Ephrin Receptor

Eph proteins belong to the superfamily of transmembrane Tyr kinase receptors. They were initially identified in human carcinomas, in which they are significantly overexpressed. One example of a process regulated by ephrin–Eph signalling is developmental cell sorting at tissue compartment boundaries, through which two separate cellular populations sharing a stable border can emerge from initially intermingled populations. Another important ephrin–Eph signalling-mediated process discussed here is axon guidance in neurons, which leads to the collapse or immobilization of axonal growth cones. Cancer, synaptic plasticity and many physiological processes such as vasculogenesis involve short-distance cell–cell communication and also rely on ephrin–Eph signalling. 
All Eph receptors are composed of the following domains: an extracellular globular ligand-binding domain; a Cys domain (comprising sushi and epidermal growth factor (EGF)-like motifs); fibronectin domains; a transmembrane domain; an intracellular Tyr kinase domain adjacent to a sterile alpha motif (SAM); and a PDZ domain.  Eph receptors have been classified into EphA or EphB subfamilies (there are nine EphA and five EphB rodent members in current genomic databases) depending on whether they preferentially bind to membrane-anchored (glycophosphatidylinositol (GPI)-linked) or transmembrane ephrin ligands, referred to as ephrin-As and ephrin-Bs, respectively. Signals generated by ephrin binding to Eph receptors involve their interaction with specific intracellular proteins, including non-catalytic region of Tyr kinase adaptor protein 1 (Nck1) and Nck2, phosphoinositide 3-kinase (PI3K), Src family kinases, Vav2, Vav3 and ephexin. In turn, these effectors are coupled to Rho GTPases such as Rac1 and RhoA, which can modulate the cytoskeleton.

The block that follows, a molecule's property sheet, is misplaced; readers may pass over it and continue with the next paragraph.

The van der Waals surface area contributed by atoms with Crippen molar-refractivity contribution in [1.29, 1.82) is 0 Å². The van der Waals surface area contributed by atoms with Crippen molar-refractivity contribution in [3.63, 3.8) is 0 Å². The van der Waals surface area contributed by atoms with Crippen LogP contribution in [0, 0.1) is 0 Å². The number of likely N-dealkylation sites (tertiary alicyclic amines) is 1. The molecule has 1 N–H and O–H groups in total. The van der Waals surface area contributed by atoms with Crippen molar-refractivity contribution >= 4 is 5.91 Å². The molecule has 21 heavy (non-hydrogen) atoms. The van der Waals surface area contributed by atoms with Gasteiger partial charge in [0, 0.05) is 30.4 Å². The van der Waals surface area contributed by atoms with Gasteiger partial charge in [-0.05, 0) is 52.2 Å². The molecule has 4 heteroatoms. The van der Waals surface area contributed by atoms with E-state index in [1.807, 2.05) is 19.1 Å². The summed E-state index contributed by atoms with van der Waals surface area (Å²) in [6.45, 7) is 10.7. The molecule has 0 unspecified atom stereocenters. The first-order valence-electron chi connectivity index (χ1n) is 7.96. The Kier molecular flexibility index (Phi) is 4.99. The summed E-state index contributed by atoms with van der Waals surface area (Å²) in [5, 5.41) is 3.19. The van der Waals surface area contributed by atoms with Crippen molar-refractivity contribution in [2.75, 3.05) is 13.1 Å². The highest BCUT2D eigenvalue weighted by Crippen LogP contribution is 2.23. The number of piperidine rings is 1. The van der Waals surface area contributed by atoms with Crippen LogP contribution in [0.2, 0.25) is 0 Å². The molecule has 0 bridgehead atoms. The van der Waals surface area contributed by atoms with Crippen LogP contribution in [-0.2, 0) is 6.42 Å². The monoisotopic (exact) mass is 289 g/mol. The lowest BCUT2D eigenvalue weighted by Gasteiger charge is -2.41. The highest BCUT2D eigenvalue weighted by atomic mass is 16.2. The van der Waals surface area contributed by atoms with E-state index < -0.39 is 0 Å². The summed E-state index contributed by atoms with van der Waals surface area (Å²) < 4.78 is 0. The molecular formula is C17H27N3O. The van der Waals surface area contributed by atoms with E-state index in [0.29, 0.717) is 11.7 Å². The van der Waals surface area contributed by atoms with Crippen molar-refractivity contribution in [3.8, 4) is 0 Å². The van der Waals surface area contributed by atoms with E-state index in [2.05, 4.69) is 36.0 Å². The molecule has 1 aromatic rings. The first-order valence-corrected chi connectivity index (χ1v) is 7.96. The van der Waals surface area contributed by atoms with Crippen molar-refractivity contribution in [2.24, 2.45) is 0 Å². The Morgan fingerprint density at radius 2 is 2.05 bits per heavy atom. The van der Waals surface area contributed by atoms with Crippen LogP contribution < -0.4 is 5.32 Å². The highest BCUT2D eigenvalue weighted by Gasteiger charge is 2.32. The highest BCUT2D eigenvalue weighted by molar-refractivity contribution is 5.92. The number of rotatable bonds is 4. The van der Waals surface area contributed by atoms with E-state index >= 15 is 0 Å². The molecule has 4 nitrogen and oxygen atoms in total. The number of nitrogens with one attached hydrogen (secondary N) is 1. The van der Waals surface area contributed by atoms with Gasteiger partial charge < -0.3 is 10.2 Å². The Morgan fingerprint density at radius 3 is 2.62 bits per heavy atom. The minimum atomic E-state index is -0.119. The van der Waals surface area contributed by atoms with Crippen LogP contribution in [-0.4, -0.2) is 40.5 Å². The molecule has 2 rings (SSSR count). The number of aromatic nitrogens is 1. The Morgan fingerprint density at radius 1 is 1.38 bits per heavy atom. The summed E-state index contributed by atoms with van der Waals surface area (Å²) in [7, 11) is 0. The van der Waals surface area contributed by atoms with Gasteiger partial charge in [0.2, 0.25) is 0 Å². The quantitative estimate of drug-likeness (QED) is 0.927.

1.Kania A, Klein R. Nat Rev Mol Cell Biol. 2016;17(4):240–256.